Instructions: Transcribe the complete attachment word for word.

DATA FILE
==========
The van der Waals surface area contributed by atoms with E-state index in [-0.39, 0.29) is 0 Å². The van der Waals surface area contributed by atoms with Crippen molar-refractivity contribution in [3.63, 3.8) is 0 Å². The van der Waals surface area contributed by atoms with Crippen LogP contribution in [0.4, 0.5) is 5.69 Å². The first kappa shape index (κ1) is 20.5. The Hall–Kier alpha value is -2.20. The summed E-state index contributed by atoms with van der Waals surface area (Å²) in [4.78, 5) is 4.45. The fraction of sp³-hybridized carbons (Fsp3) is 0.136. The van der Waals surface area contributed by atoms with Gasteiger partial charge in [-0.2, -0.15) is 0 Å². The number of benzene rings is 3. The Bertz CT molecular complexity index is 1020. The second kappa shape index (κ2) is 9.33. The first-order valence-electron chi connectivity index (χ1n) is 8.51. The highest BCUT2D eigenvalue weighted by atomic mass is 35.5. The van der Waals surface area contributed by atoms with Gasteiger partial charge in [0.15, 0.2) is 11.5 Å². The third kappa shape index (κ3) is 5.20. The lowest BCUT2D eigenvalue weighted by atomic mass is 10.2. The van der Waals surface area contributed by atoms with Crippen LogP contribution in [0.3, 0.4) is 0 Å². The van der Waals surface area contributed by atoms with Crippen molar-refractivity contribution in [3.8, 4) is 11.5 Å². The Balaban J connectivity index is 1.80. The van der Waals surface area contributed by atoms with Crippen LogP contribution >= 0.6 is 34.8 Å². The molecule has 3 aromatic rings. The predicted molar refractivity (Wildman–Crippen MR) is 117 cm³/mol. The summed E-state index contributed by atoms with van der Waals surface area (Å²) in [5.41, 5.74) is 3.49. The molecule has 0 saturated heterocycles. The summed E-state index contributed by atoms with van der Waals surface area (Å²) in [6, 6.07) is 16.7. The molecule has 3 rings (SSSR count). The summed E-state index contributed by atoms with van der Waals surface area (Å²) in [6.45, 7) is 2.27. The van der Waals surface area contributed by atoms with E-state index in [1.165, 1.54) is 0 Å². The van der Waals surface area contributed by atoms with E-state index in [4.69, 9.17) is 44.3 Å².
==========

The van der Waals surface area contributed by atoms with E-state index in [-0.39, 0.29) is 0 Å². The van der Waals surface area contributed by atoms with Crippen molar-refractivity contribution in [3.63, 3.8) is 0 Å². The van der Waals surface area contributed by atoms with Crippen LogP contribution in [0.4, 0.5) is 5.69 Å². The first kappa shape index (κ1) is 20.5. The Hall–Kier alpha value is -2.20. The summed E-state index contributed by atoms with van der Waals surface area (Å²) in [4.78, 5) is 4.45. The fraction of sp³-hybridized carbons (Fsp3) is 0.136. The van der Waals surface area contributed by atoms with Gasteiger partial charge in [-0.2, -0.15) is 0 Å². The number of benzene rings is 3. The Bertz CT molecular complexity index is 1020. The second kappa shape index (κ2) is 9.33. The first-order valence-electron chi connectivity index (χ1n) is 8.51. The highest BCUT2D eigenvalue weighted by atomic mass is 35.5. The van der Waals surface area contributed by atoms with Gasteiger partial charge in [0.15, 0.2) is 11.5 Å². The third kappa shape index (κ3) is 5.20. The lowest BCUT2D eigenvalue weighted by atomic mass is 10.2. The van der Waals surface area contributed by atoms with Crippen LogP contribution in [0.3, 0.4) is 0 Å². The van der Waals surface area contributed by atoms with Crippen molar-refractivity contribution in [3.8, 4) is 11.5 Å². The Balaban J connectivity index is 1.80. The van der Waals surface area contributed by atoms with Crippen LogP contribution >= 0.6 is 34.8 Å². The molecule has 3 aromatic rings. The predicted molar refractivity (Wildman–Crippen MR) is 117 cm³/mol. The summed E-state index contributed by atoms with van der Waals surface area (Å²) in [5.41, 5.74) is 3.49. The molecule has 0 saturated heterocycles. The summed E-state index contributed by atoms with van der Waals surface area (Å²) in [6, 6.07) is 16.7. The molecule has 3 rings (SSSR count). The summed E-state index contributed by atoms with van der Waals surface area (Å²) in [6.45, 7) is 2.27. The van der Waals surface area contributed by atoms with E-state index in [1.165, 1.54) is 0 Å². The van der Waals surface area contributed by atoms with E-state index in [4.69, 9.17) is 44.3 Å².